On Wednesday morning, the internet came to a standstill as people were trying to lift up their jaws after Rob Kardashian took to Instagram to share sexually explicit photos of his ex Blac Chyna.
The photos were posted in the midst of a larger Instagram rant about Chyna sleeping with other men and her plastic surgery.
We do not know if Rob’s intentions were based on revenge or what, but what we do know is that he committed a much bigger crime: revenge porn.
In California, revenge porn is defined under the Penal Code 647(j)(4) and is essentially the act of sharing an intimate picture or video of a person — that the people involved had previously agreed was private — for the express purpose of causing distress.
“In California, there are both criminal and civil courses of action that an individual could take,” says Carrie Goldberg, a prominent internet abuse and sexual consent lawyer. “What Rob Kardashian has done, which is post nude photos of his ex clearly without her permission based on the information provided by Rob, could not fit more squarely the California law of non consensual pornography.”
It’s specifically California’s stipulation that the act causes distress that Daniel S. Szalkiewicz of Daniel Szalkiewicz & Associates, a firm that specializes in internet defamation, privacy, and revenge porn, believes bodes the most poorly for Kardashian.
“There’s never been a case like this where the offender has such a massive audience.”
“There’s something called mens rea under law where you have to have a guilty mind and you have to have intent in order to violate the statute, and if he’s going out there and saying ‘I’m doing this because I’m hurt and I want to hurt her back’ that shows ill will,” Szalkiewicz explained. “He’s actually hitting on all of the different elements that make this a crime.”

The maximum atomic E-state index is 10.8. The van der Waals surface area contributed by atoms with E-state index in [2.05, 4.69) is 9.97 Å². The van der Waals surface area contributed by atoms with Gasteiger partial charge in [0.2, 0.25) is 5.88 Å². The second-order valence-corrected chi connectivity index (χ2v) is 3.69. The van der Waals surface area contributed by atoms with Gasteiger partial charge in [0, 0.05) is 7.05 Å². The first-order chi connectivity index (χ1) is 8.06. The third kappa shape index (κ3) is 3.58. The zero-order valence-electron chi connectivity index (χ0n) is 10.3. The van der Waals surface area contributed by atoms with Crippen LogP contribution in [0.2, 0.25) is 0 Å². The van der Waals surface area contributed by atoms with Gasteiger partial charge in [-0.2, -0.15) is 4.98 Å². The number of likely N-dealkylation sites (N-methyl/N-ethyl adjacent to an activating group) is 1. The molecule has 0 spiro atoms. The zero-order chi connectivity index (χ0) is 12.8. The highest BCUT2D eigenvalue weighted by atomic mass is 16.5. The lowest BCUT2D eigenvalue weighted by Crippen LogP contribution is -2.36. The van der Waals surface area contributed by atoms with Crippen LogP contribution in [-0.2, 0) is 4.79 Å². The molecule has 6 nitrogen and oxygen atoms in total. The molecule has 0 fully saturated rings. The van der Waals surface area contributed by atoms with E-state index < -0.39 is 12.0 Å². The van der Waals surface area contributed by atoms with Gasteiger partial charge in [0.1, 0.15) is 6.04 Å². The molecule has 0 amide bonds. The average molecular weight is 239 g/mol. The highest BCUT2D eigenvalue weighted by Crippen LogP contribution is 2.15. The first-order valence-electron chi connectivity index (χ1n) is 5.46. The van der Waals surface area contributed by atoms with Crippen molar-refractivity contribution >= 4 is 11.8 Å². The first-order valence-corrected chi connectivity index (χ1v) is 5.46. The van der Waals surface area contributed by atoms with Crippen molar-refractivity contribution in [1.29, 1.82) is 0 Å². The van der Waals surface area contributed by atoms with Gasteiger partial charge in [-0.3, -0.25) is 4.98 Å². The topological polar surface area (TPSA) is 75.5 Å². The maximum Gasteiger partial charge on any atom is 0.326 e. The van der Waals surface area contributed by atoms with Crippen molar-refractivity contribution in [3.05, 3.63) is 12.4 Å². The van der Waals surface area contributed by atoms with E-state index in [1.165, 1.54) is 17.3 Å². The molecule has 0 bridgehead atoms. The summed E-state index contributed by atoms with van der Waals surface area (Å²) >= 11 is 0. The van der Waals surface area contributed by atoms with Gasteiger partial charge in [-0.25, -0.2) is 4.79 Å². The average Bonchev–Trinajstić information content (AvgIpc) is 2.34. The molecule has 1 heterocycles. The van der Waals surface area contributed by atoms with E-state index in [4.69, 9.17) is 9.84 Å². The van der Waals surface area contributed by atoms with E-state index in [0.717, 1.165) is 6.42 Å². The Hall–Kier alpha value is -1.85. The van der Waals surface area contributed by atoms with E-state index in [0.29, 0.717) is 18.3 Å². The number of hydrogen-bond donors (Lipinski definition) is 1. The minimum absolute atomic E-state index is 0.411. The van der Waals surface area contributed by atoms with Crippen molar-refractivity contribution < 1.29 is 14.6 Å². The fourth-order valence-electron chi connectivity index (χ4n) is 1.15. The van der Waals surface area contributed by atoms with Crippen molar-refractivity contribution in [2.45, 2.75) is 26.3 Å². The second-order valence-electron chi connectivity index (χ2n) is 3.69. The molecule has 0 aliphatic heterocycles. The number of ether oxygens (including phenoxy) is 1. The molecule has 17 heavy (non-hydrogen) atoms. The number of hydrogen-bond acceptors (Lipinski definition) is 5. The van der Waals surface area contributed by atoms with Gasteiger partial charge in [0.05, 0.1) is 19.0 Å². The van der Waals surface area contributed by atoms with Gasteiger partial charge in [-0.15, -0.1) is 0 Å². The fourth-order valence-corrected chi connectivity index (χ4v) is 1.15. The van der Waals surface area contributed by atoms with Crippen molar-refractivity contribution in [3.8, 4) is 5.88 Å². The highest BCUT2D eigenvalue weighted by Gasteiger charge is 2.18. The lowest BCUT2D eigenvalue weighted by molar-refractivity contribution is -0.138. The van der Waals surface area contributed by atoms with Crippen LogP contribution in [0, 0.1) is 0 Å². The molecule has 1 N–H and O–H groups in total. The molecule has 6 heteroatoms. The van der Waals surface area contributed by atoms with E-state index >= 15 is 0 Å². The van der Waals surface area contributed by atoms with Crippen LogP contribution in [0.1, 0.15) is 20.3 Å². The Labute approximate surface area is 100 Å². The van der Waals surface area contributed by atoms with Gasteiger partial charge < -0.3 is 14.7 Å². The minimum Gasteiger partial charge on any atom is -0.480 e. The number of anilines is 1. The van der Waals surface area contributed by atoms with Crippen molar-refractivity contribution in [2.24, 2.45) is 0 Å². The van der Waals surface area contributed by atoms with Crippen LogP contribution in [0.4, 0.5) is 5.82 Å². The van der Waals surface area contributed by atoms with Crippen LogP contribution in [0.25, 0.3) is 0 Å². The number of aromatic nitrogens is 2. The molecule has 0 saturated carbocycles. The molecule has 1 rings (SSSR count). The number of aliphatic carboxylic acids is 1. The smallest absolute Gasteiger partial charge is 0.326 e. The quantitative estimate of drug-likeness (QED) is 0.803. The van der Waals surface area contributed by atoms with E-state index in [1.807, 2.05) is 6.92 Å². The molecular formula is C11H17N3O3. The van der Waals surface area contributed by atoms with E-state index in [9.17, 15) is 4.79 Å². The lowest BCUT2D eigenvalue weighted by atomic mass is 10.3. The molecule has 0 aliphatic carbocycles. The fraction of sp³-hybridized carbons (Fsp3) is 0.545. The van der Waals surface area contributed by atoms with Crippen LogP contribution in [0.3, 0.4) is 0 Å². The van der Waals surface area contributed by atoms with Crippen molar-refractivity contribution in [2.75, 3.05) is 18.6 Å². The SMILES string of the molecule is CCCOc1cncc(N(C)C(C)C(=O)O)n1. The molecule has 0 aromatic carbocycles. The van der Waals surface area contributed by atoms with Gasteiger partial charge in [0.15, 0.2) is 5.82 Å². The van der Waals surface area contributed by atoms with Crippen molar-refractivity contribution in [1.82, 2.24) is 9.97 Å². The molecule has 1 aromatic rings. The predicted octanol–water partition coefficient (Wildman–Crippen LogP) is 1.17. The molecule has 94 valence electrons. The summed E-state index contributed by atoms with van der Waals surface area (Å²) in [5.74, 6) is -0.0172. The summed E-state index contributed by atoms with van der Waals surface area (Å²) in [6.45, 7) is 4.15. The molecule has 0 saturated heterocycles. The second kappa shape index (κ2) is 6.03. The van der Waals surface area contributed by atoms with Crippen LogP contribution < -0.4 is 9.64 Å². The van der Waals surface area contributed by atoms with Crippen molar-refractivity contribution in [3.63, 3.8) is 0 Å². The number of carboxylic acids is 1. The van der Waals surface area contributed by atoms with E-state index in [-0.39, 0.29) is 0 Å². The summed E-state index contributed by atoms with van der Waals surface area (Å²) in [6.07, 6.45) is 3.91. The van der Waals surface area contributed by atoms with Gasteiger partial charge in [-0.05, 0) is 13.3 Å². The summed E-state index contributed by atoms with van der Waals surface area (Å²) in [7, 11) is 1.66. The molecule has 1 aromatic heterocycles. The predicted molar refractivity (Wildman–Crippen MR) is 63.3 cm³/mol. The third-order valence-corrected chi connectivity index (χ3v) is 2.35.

But this isn’t your average crime, Goldberg says.
“What’s different about this case is that the offender has 8.9 million followers and so the distribution of the images is so much more vast,” she continued. “There’s never been a case like this where the offender has such a massive audience.”
The next step for Chyna, if she chooses to take it, is to take back control over the images, which is expensive to do (and difficult, considering anyone who managed to screenshot the posts can repost them and risk violating the law themselves) and therefore would merit seeking damages in civil court.
According to Jill Stanley, a former Assistant District Attorney, criminal defense lawyer, and founder of a civil litigation law firm who now runs the website Proof with Jill Stanley, civil court is where things could get tricky based on the couple’s already public relationship. She points to the case of Floyd Mayweather, who was allowed to post about his ex’s abortion online because the court ruled that their high-profile relationship was for public consumption. To seek damages in civil court, Chyna would have to prove that she had a reasonable expectation that her pictures would stay private and that this aspect of their relationship was not for public consumption.
On the criminal side of things, Rob Kardashian could ostensibly be found guilty of this crime, which is considered a misdemeanor in California, and face up to six months in jail. Whatever both parties decide to do going forward, this is clearly just the beginning.
Picture credit: Radar Online
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